Posted by: Geoff | January 19, 2015

Revisiting the Artillery School


Yesterday we returned to the Coast Artillery School on the Great Orme; according to the information board on Marine Drive, above are what used to be searchlight emplacements…


Here is the view from inside the emplacement furthest away from the camera in the first image…


And a view of them from down on the beach.

Here is the text from the nearby information board:

During the Second World War Llandudno played host to the Royal Artillery’s Coast Artillery School which was transferred from its historic site at Shoeburyness to the Great Orme’s Head.

In the dark days of 1940 the need to expand the Artillery School coupled with regular air-raids and the threat of invasion, lead to the decision to move.

Many sites on the west coast of Britain were carefully examined before the decision was taken to opt for the area of land at the end of Llys Helig Drive on the west shore of the Great Orme.

The land required little alteration – there was suitable anchorage for the target vessels and good conditions for radio direction finding, these were important factors which led to the choice of site.

The layout of the site was planned in true military fashion, taking only one day and using, as site markers, toy balloons purchased from a local shop.

The School transferred in September 1940 and was operational from the 24th of that month.

In addition to a Gunnery Wing, Wireless and Searchlight Wings were established in October and December 1940 respectively. The Wireless Wing was expanded and in April 1941 the first special Wireless Course began training instructors in radar work for service both home and overseas.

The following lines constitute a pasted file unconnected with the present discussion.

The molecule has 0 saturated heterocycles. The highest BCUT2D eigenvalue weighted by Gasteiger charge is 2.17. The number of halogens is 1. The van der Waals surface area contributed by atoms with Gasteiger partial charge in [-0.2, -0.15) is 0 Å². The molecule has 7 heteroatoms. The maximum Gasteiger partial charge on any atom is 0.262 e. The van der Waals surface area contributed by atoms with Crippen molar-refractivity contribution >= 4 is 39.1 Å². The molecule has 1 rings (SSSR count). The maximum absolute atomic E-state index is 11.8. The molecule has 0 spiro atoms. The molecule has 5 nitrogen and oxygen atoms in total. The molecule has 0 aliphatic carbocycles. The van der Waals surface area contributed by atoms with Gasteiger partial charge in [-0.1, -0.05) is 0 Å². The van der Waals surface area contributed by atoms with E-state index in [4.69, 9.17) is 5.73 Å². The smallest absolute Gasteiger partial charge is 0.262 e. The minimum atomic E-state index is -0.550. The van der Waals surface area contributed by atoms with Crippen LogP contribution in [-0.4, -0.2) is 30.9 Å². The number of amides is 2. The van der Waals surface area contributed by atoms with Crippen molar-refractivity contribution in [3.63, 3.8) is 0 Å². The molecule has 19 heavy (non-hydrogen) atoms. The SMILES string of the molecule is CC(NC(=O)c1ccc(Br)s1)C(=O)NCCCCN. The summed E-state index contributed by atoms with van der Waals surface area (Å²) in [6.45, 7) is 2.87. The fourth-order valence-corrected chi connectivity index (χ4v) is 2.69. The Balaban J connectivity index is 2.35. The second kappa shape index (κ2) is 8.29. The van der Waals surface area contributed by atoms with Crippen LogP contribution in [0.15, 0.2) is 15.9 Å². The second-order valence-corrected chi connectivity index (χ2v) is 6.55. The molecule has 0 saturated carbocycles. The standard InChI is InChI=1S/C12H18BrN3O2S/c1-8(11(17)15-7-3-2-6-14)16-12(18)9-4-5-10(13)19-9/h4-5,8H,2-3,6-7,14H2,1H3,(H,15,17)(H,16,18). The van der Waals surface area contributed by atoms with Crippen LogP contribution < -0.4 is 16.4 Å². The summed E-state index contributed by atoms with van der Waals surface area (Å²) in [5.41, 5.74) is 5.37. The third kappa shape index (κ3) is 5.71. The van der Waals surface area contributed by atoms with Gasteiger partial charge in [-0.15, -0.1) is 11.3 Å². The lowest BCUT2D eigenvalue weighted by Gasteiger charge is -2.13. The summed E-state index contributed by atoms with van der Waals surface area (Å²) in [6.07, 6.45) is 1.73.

The Searchlight Wing was established following the transfer of Coast Artillery Searchlights from the Fortress Companies, Royal Engineers. This Wing offered training in the operation and maintenance of searchlights, and it also took over training previously carried out by the school of Electric Lighting at Gosport.

Officer Cadet Courses commenced in late September 1941 and continued throughout the war. In 1942 the Coast Training Regiment was based here and remained until 1944.

Training at the school reached a peek in 1942 when 150 officers, 115 Cadets, and 445 other ranks could be accommodated, and up to 14 courses could be run at any one time.

The activities of the school were not confined to the Great Orme site. A Coast Artillery Practice Camp was established on the Little Orme which whilst enabling Gunners from the East and South coasts exercise, also served, operationally, as the base of 21 Coast Defence Battery R.A.

The H.Q. and Senior Officers Mess was located at the nearby Gogarth Abbey Hotel, workshops at Red Garages and Central Place and Junior Officers messes at the Richmond and White Heather Hotels. Many other buildings were also used by the School.

The staff of the Coast Artillery School took part in many sporting activities in the town and staged several amateur variety shows at local venues.They also participated in joint exercises with the Llandudno Home Guard and the R.A.F. who had a radar installation at the Great Orme Summit Hotel. The local Home Guard must have made a good impression, as in 1942 they formed a Battery Company training on 6” guns, 12 pounders and searchlights. In July 1943 they were officially named the Coast Artillery Battery, Home Guard.

At the end of the war the armament and equipment were removed and in 1946 the land was returned to the Mostyn family. The buildings became derelict and most were demolished in the mid 1950’s under a reclamation scheme. Nowadays it is a popular spot for an afternoon stroll. Few people realise the significance of the remains through which they walk.



  1. What a fascinating post. As a WWII buff, I found it very interesting. From the 3rd photo you’d think the war was still going on. Did your area see any actual hostilities?